What Makes Our Brain Human? The Search for Answers

The Thinker

“The Thinker” by Auguste Rodin (photo by Brian Hillegas)

Humans’ most unique traits, such as speaking and abstract thinking, are rooted in the outer layer of our brains called the cerebral cortex. This convoluted sheet of grey matter is found in all mammals, but it is much larger and far more complex in Homo sapiens than in any other species. The cortex comprises nearly 80 percent of our brain mass, with some 16 billion neurons packed into more than 50 distinct, meticulously organized regions.

In an effort to explore the evolution of the human cortex, many researchers have looked to changes in the portion of the genome that codes for proteins. But a new paper, published in the journal Science [1], shows that protein-coding DNA provides only part of the answer. The new findings reveal that an even more critical component may be changes in the DNA sequences that regulate the activity of these genes.

In the study, a team led by Steven Reilly and James Noonan at Yale University, New Haven, CT, compared the development of the cortex in human, rhesus macaque, and mouse. Instead of focusing on protein-coding DNA, the researchers set their sights on tracking the activity of regulatory elements in the genome. Specifically, they looked at two key types of regulatory elements: promoters, which are DNA signals that generally lie just upstream of protein-coding genes; and enhancers, which are DNA regions that can be located some distance away, but modulate a gene’s output, rather like the dimmer function on a light switch.

Assessing activity of promoters and enhancers can be done by looking at specific chemical modifications of the proteins, called histones, that the DNA is wrapped around. Using two of these so-called “epigenetic marks” that are correlated with regulatory activity, the researchers identified 22,139 promoters and 52,317 enhancers that were active in human embryonic brain tissue between 7 to 12 weeks after conception—the time period during which distinctly human aspects of the cortex begin to appear. When this map was compared to similar maps from rhesus and mouse, nearly 12,000 regulatory elements stood out as being more active in humans than in the other mammals, suggesting they may be involved in the evolutionary changes that allowed the human cortex to develop substantially more complexity than those of other species.

To learn more about how these regulatory differences related to the biology of the developing cortex, researchers turned to the BrainSpan project, an NIH-supported atlas of gene expression in the human brain from early development to adulthood. They overlaid their new human-specific list of regulatory elements and target genes onto the BrainSpan atlas of all genes with roles in brain development. From there, they could narrow down the list further to those promoters and enhancers that regulate genes known to play pivotal roles in human brain development.

Indeed, researchers found a marked convergence between their new map of regulatory elements and the BrainSpan map of gene expression. Combining both datasets pointed to 17 common biological processes and pathways—including cortical patterning, renewal of progenitor cells, and migration of neurons—as being crucial for the development of the human cortex. Taken together, these findings suggest that evolutionary changes in regulatory activity may have been instrumental in shaping the human cortex.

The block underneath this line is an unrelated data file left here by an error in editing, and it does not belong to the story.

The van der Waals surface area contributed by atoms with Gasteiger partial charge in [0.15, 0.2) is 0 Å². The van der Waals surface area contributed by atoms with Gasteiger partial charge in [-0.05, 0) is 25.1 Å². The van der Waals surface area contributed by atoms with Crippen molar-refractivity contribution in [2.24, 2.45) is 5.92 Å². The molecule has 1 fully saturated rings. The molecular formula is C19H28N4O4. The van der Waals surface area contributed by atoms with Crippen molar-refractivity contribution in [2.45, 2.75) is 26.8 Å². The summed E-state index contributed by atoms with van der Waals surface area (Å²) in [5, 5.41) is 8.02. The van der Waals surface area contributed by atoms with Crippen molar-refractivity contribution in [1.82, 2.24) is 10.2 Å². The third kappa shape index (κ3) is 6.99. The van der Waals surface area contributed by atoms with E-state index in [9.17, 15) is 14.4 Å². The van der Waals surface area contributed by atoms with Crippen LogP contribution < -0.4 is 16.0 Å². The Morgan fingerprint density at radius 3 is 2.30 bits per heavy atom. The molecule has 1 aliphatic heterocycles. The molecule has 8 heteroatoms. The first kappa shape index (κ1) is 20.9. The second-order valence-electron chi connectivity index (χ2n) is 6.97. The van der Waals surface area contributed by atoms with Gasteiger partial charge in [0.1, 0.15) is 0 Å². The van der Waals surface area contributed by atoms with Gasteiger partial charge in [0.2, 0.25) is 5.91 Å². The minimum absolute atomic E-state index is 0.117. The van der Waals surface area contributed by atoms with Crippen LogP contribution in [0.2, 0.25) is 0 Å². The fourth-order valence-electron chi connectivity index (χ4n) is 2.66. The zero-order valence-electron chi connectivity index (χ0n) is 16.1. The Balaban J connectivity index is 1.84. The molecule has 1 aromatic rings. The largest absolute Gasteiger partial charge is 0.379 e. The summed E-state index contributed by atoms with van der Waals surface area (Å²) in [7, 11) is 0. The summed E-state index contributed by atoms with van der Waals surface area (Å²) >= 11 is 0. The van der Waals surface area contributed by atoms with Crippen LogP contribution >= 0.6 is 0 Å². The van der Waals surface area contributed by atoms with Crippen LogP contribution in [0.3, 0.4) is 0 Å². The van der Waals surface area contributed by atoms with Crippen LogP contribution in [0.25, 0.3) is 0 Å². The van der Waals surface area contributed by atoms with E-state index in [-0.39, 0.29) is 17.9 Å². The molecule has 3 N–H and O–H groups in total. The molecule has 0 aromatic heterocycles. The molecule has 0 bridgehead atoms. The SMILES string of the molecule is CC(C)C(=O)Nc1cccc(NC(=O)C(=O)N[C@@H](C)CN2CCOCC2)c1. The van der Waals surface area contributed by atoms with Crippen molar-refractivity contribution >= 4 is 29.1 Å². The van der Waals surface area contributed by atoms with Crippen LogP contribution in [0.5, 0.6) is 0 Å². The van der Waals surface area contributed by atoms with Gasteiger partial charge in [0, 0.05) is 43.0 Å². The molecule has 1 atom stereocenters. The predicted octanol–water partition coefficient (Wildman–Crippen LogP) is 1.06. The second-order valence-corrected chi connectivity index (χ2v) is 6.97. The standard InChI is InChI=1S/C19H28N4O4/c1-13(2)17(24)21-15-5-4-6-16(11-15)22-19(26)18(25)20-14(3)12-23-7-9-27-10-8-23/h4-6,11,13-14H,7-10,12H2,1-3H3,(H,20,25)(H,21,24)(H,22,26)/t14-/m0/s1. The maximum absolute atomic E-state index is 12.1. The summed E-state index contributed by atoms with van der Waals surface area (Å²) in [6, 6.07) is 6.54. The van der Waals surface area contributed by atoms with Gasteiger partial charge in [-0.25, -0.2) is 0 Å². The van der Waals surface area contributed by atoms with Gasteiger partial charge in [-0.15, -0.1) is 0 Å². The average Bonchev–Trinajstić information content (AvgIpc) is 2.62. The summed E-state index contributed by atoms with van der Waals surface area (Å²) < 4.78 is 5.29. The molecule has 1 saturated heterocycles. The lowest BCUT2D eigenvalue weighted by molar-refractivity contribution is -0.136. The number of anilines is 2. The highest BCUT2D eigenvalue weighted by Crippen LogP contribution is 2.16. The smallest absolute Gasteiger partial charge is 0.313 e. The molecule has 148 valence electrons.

Finally, it’s important to note that this work demonstrates the power of comparing maps of regulatory elements with maps of gene expression. Not only does this “epigenomic” approach enable scientists to look more systematically at biological processes in the brain, it may prove valuable in studying other organ systems as well.

Reference:

[1] Evolutionary changes in promoter and enhancer activity during the human corticogenesis.  Reilly SK, Yin J, Ayoub AF, Emera D, Leng J, Cotney J, Sarro R, Rakic P, Noonan JP. Science. 2015 March 6;347 (6226):1155-1159.

Links:

Brain Basics: Know Your Brain (National Institute of Neurological Disorders and Stroke/NIH)

Noonan Lab (Yale School of Medicine, New Haven, CT)

BrainSpan: Atlas of the Developing Brain (a joint effort of the Allen Institute for Brain Science and researchers supported by the National Institute of Mental Health/NIH)

Epigenomics (National Human Genome Research Institute/NIH)

NIH Support: National Institute of General Medical Sciences; National Institute on Drug Abuse; National Institute of Neurological Disorders and Stroke

2 thoughts on “What Makes Our Brain Human? The Search for Answers

  1. The human parts of my brain get taken offline due to too much video viewing. Some parts of video (the cuts, pans and zooms etc.) trigger my reflex response in the brain stem or in the reptilian parts of the brain, that can take the parts of the more human parts of the brain offline. These are hard coded reflexes and they reduce the overall amount of resources that the brain uses. The cuts and pans etc. produce primitive visual signals that are similar to those signals that are produced by predators. Tests need to be done to see how long the areas of the brain stay offline.

  2. To search for the difference that makes us humans by the study of the most clear anatomical difference seems to be the simplest way to address this problem. However, it must be considered that what we have as great difference today did not have appeared from on night to the following day in the life of our ancestors. The point that is highlighted by Martyn Strong calls for a functional aspect that must be taken into account. How our cortex works in conjunction with more primitive parts of our brains may have had a small functional difference that over the long period of time have lead to the great anatomical difference observed today.

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